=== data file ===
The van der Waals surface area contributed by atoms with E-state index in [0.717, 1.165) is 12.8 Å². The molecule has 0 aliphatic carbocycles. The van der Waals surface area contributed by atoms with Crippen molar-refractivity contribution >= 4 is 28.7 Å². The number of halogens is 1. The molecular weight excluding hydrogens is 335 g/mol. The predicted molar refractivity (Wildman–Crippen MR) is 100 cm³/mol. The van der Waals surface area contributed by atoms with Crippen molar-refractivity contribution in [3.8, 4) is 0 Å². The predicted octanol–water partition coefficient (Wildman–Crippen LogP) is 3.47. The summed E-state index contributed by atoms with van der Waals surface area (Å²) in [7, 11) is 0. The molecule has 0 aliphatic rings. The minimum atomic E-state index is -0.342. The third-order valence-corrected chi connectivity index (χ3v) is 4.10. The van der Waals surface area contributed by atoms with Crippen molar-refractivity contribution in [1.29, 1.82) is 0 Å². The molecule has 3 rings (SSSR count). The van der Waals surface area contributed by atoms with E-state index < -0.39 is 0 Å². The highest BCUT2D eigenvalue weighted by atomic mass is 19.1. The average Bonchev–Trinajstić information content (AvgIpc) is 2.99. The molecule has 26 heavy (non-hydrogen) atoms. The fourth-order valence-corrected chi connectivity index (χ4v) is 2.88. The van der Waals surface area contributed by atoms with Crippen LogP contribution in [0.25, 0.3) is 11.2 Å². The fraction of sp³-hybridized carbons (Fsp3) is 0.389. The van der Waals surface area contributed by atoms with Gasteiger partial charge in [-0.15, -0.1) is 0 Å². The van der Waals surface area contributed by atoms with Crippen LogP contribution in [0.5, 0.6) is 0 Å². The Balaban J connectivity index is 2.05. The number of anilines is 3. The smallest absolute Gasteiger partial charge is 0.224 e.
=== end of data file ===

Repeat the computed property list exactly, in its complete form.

The van der Waals surface area contributed by atoms with E-state index in [0.717, 1.165) is 12.8 Å². The molecule has 0 aliphatic carbocycles. The van der Waals surface area contributed by atoms with Crippen molar-refractivity contribution >= 4 is 28.7 Å². The number of halogens is 1. The molecular weight excluding hydrogens is 335 g/mol. The predicted molar refractivity (Wildman–Crippen MR) is 100 cm³/mol. The van der Waals surface area contributed by atoms with Crippen molar-refractivity contribution in [3.8, 4) is 0 Å². The predicted octanol–water partition coefficient (Wildman–Crippen LogP) is 3.47. The summed E-state index contributed by atoms with van der Waals surface area (Å²) in [7, 11) is 0. The molecule has 0 aliphatic rings. The minimum atomic E-state index is -0.342. The third-order valence-corrected chi connectivity index (χ3v) is 4.10. The van der Waals surface area contributed by atoms with Crippen molar-refractivity contribution in [1.29, 1.82) is 0 Å². The molecule has 3 rings (SSSR count). The van der Waals surface area contributed by atoms with E-state index < -0.39 is 0 Å². The highest BCUT2D eigenvalue weighted by atomic mass is 19.1. The average Bonchev–Trinajstić information content (AvgIpc) is 2.99. The molecule has 26 heavy (non-hydrogen) atoms. The fourth-order valence-corrected chi connectivity index (χ4v) is 2.88. The van der Waals surface area contributed by atoms with Crippen LogP contribution in [0.25, 0.3) is 11.2 Å². The fraction of sp³-hybridized carbons (Fsp3) is 0.389. The van der Waals surface area contributed by atoms with Gasteiger partial charge in [-0.15, -0.1) is 0 Å². The van der Waals surface area contributed by atoms with Crippen LogP contribution in [0.5, 0.6) is 0 Å². The Balaban J connectivity index is 2.05. The number of anilines is 3. The smallest absolute Gasteiger partial charge is 0.224 e.